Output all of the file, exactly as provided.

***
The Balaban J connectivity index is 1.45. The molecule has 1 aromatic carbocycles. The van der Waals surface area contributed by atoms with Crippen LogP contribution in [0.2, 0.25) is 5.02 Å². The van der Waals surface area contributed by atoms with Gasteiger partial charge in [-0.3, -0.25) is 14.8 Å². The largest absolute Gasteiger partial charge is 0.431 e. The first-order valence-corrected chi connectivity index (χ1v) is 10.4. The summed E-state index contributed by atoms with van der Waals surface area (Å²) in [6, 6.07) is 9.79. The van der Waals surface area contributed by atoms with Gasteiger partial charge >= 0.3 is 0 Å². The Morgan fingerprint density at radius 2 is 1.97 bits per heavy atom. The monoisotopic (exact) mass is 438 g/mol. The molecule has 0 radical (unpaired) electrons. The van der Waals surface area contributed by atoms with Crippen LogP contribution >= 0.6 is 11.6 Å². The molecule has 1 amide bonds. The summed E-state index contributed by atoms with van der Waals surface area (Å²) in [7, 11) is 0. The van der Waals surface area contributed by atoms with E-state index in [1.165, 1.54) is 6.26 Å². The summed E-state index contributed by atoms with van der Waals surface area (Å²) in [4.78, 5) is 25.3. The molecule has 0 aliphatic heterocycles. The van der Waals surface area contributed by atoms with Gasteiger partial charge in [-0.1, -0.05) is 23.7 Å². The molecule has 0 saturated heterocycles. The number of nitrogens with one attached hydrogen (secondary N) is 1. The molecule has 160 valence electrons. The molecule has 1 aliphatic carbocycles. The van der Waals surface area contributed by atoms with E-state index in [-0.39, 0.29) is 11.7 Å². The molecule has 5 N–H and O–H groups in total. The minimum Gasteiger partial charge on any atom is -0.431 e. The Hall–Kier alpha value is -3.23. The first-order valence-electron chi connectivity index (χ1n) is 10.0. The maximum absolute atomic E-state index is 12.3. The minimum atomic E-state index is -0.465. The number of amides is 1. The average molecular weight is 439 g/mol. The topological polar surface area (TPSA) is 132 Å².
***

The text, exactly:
The Balaban J connectivity index is 1.45. The molecule has 1 aromatic carbocycles. The van der Waals surface area contributed by atoms with Crippen LogP contribution in [0.2, 0.25) is 5.02 Å². The van der Waals surface area contributed by atoms with Gasteiger partial charge in [-0.3, -0.25) is 14.8 Å². The largest absolute Gasteiger partial charge is 0.431 e. The first-order valence-corrected chi connectivity index (χ1v) is 10.4. The summed E-state index contributed by atoms with van der Waals surface area (Å²) in [6, 6.07) is 9.79. The van der Waals surface area contributed by atoms with Gasteiger partial charge >= 0.3 is 0 Å². The Morgan fingerprint density at radius 2 is 1.97 bits per heavy atom. The monoisotopic (exact) mass is 438 g/mol. The molecule has 0 radical (unpaired) electrons. The van der Waals surface area contributed by atoms with Crippen LogP contribution >= 0.6 is 11.6 Å². The molecule has 1 amide bonds. The summed E-state index contributed by atoms with van der Waals surface area (Å²) in [7, 11) is 0. The van der Waals surface area contributed by atoms with E-state index in [1.165, 1.54) is 6.26 Å². The summed E-state index contributed by atoms with van der Waals surface area (Å²) in [4.78, 5) is 25.3. The molecule has 0 aliphatic heterocycles. The van der Waals surface area contributed by atoms with Gasteiger partial charge in [-0.1, -0.05) is 23.7 Å². The molecule has 0 saturated heterocycles. The number of nitrogens with one attached hydrogen (secondary N) is 1. The molecule has 160 valence electrons. The molecule has 1 aliphatic carbocycles. The van der Waals surface area contributed by atoms with E-state index in [-0.39, 0.29) is 11.7 Å². The molecule has 5 N–H and O–H groups in total. The minimum Gasteiger partial charge on any atom is -0.431 e. The Hall–Kier alpha value is -3.23. The first-order valence-electron chi connectivity index (χ1n) is 10.0. The maximum absolute atomic E-state index is 12.3. The minimum atomic E-state index is -0.465. The number of amides is 1. The average molecular weight is 439 g/mol. The topological polar surface area (TPSA) is 132 Å².